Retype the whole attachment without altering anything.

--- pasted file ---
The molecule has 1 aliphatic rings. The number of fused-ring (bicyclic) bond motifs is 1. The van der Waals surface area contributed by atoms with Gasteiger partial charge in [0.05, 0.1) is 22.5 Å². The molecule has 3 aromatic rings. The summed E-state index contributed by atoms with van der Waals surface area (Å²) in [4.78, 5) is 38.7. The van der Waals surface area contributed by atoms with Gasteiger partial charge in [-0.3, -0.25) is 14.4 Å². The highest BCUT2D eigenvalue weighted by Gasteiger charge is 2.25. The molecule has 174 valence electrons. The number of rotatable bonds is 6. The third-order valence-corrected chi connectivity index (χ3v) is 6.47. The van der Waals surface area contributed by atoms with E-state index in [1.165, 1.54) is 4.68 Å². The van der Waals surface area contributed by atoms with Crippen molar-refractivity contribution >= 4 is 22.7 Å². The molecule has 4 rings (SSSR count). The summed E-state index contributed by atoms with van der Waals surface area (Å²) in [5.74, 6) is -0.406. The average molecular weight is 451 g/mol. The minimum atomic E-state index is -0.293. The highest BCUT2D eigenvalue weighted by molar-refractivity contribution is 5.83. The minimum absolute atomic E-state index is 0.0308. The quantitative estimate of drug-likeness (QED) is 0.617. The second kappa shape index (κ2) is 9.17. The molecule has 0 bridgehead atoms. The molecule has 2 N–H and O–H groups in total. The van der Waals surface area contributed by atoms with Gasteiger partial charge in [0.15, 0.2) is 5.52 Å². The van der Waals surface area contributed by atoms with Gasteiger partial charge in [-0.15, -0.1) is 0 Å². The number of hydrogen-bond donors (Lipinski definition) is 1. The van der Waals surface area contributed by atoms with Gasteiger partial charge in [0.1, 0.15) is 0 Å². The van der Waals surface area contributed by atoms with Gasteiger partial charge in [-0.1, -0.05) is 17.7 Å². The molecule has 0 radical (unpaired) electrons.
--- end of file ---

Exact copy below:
The molecule has 1 aliphatic rings. The number of fused-ring (bicyclic) bond motifs is 1. The van der Waals surface area contributed by atoms with Gasteiger partial charge in [0.05, 0.1) is 22.5 Å². The molecule has 3 aromatic rings. The summed E-state index contributed by atoms with van der Waals surface area (Å²) in [4.78, 5) is 38.7. The van der Waals surface area contributed by atoms with Gasteiger partial charge in [-0.3, -0.25) is 14.4 Å². The highest BCUT2D eigenvalue weighted by Gasteiger charge is 2.25. The molecule has 174 valence electrons. The number of rotatable bonds is 6. The third-order valence-corrected chi connectivity index (χ3v) is 6.47. The van der Waals surface area contributed by atoms with E-state index in [1.165, 1.54) is 4.68 Å². The van der Waals surface area contributed by atoms with Crippen molar-refractivity contribution >= 4 is 22.7 Å². The molecule has 4 rings (SSSR count). The summed E-state index contributed by atoms with van der Waals surface area (Å²) in [5.74, 6) is -0.406. The average molecular weight is 451 g/mol. The minimum atomic E-state index is -0.293. The highest BCUT2D eigenvalue weighted by molar-refractivity contribution is 5.83. The minimum absolute atomic E-state index is 0.0308. The quantitative estimate of drug-likeness (QED) is 0.617. The second kappa shape index (κ2) is 9.17. The molecule has 0 bridgehead atoms. The molecule has 2 N–H and O–H groups in total. The van der Waals surface area contributed by atoms with Gasteiger partial charge in [0.15, 0.2) is 5.52 Å². The van der Waals surface area contributed by atoms with Gasteiger partial charge in [-0.15, -0.1) is 0 Å². The number of hydrogen-bond donors (Lipinski definition) is 1. The van der Waals surface area contributed by atoms with Gasteiger partial charge in [0.1, 0.15) is 0 Å². The van der Waals surface area contributed by atoms with Gasteiger partial charge in [-0.1, -0.05) is 17.7 Å². The molecule has 0 radical (unpaired) electrons.